The 21st century has introduced new media for language. And it’s not just the modern electronic technology of the internet, carrying messages via email or Facebook, Twitter, Instagram, Snapchat, Tumblr, and the rest. It’s also carrying messages on something as primitive and ancient as human history — our bodies.
Well, not everyone’s bodies. But especially those of the millennials, who seem inclined to punctuate themselves with tattooed marks. And while the body punctuation often conveys the same message as it does in more conventional contexts, this medium does allow for more fanciful extrapolation. Or for a millennial to say, like Humpty Dumpty, this is my punctuation and this is what I mean by it.
A couple of years ago I wrote about the semicolon as an anti-suicide tattoo.
How can that be? Well, choosing a semicolon rather than a period means that there is more life to come, rather than the end of it. A whole movement, Project Semicolon, developed from that idea.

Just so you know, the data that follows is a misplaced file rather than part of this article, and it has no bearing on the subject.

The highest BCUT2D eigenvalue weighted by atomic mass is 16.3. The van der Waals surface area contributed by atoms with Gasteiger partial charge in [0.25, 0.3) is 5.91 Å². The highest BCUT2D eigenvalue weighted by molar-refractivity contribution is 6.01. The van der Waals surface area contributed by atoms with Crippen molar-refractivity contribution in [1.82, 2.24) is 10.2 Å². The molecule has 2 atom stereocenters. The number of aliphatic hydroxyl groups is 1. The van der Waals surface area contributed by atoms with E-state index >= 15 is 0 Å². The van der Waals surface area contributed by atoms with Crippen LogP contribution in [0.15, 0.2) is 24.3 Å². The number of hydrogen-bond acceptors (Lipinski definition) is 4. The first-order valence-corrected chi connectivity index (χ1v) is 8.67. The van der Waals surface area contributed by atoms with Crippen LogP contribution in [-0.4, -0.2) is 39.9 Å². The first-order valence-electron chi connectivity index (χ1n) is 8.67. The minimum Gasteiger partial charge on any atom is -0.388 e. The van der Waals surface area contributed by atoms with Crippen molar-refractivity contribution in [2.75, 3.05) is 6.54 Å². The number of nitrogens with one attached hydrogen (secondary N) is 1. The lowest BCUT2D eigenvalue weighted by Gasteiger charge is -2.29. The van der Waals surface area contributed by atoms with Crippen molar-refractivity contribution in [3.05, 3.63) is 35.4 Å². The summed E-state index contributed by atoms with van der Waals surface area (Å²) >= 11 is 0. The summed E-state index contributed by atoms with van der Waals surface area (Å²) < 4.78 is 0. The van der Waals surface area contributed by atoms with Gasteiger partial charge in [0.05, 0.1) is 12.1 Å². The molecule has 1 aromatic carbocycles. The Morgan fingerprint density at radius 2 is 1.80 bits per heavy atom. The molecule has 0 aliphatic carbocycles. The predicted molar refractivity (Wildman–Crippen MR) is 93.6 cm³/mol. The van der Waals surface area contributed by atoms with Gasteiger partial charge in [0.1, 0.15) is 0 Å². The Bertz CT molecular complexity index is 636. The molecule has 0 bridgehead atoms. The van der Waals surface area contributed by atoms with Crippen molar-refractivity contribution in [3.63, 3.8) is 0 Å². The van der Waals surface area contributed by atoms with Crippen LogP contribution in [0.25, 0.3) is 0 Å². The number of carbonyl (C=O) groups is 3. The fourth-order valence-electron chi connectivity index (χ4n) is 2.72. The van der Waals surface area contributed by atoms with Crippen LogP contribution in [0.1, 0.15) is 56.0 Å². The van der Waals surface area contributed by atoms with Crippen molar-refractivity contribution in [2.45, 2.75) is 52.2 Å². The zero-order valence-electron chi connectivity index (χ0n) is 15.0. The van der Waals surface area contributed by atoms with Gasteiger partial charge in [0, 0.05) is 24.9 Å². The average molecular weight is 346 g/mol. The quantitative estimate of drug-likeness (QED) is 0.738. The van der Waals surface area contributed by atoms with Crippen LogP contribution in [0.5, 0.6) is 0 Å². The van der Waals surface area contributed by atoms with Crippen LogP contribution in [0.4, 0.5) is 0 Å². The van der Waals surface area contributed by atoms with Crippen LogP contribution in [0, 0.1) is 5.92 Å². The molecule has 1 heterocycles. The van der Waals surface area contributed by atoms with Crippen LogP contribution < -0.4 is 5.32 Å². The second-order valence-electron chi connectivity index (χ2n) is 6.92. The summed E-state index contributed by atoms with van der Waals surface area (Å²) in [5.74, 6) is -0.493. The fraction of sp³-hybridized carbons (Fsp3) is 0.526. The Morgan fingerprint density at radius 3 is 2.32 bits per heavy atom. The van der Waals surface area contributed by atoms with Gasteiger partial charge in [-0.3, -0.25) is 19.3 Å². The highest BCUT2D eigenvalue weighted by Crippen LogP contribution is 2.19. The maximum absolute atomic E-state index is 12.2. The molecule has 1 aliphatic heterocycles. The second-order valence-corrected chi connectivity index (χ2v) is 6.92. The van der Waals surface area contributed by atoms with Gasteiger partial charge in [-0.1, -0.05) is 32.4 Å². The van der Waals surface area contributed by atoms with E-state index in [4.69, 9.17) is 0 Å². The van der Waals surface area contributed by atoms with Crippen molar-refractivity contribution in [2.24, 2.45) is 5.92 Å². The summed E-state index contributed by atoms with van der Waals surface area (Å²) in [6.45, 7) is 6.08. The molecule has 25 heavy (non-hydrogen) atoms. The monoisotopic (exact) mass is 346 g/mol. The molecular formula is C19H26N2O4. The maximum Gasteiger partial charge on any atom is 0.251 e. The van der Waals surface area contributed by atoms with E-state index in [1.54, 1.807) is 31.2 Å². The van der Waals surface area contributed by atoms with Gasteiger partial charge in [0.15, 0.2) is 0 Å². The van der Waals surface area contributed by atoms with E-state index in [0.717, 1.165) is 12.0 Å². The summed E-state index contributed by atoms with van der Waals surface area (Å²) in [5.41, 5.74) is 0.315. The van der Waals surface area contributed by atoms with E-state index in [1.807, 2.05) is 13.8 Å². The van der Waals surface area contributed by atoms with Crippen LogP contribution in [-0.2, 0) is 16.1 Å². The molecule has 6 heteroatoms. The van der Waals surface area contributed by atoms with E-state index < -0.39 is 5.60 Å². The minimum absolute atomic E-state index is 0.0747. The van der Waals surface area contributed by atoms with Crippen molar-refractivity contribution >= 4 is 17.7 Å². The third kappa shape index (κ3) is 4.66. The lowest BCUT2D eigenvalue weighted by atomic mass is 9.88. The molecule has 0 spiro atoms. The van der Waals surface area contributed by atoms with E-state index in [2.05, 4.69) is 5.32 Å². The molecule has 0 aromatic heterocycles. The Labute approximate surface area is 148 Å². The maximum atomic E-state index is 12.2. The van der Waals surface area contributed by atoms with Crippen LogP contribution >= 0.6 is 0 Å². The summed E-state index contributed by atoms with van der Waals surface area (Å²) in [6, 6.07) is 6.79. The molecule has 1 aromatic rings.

But semicolons aren’t the only punctuation marks inked permanently into the skins of young people (and a few older ones) in the new millennium.
Because of Project Semicolon, the meaning of a tattooed semicolon is fairly universal. Other marks are not.
Here are some possible explications, from various sources:
Ellipses … mean mystery or mysteriousness
Question marks ? mean a question in your life, or a quest for knowledge
Exclamation marks !!! mean an attitude of surprise or excitement toward life
Interrobang ?! (question and exclamation marks combined) means surprised proclamation
One writer proposes:
“A colon: something special coming? A dash: an interruption? A comma: boring continuation? Exclamation: drama? Parentheses: a bubble? I like the ellipsis. Three dots. And then nothing.”
On that same site you can find, by another: “Anyone who doesn’t have a punctuation tattoo is implicitly conveying to others that their life is one big run-on sentence.”
I wonder if any readers of Lingua Franca have engaged in self-punctuation. Or perhaps their children have? And has anybody tattooed a definition, or a usage note, along with the mark?Return to Top